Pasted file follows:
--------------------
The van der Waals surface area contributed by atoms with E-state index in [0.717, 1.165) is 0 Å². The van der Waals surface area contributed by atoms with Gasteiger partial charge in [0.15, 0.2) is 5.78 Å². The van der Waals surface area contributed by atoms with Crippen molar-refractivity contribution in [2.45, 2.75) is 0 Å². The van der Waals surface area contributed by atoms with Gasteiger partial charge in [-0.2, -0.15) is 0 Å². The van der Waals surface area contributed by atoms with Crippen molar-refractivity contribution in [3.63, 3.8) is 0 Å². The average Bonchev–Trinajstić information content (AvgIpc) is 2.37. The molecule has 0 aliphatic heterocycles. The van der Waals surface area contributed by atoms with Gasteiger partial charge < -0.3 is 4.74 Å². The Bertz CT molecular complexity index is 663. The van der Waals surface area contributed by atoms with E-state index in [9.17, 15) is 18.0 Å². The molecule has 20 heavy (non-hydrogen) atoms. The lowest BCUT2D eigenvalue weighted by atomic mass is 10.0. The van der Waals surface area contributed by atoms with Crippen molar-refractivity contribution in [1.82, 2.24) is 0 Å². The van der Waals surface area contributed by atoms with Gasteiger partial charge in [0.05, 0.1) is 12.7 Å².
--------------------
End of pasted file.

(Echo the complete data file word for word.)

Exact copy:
The van der Waals surface area contributed by atoms with E-state index in [0.717, 1.165) is 0 Å². The van der Waals surface area contributed by atoms with Gasteiger partial charge in [0.15, 0.2) is 5.78 Å². The van der Waals surface area contributed by atoms with Crippen molar-refractivity contribution in [2.45, 2.75) is 0 Å². The van der Waals surface area contributed by atoms with Gasteiger partial charge in [-0.2, -0.15) is 0 Å². The van der Waals surface area contributed by atoms with Crippen molar-refractivity contribution in [3.63, 3.8) is 0 Å². The average Bonchev–Trinajstić information content (AvgIpc) is 2.37. The molecule has 0 aliphatic heterocycles. The van der Waals surface area contributed by atoms with Gasteiger partial charge < -0.3 is 4.74 Å². The Bertz CT molecular complexity index is 663. The van der Waals surface area contributed by atoms with E-state index in [9.17, 15) is 18.0 Å². The molecule has 20 heavy (non-hydrogen) atoms. The lowest BCUT2D eigenvalue weighted by atomic mass is 10.0. The van der Waals surface area contributed by atoms with Crippen molar-refractivity contribution in [1.82, 2.24) is 0 Å². The van der Waals surface area contributed by atoms with Gasteiger partial charge in [0.05, 0.1) is 12.7 Å².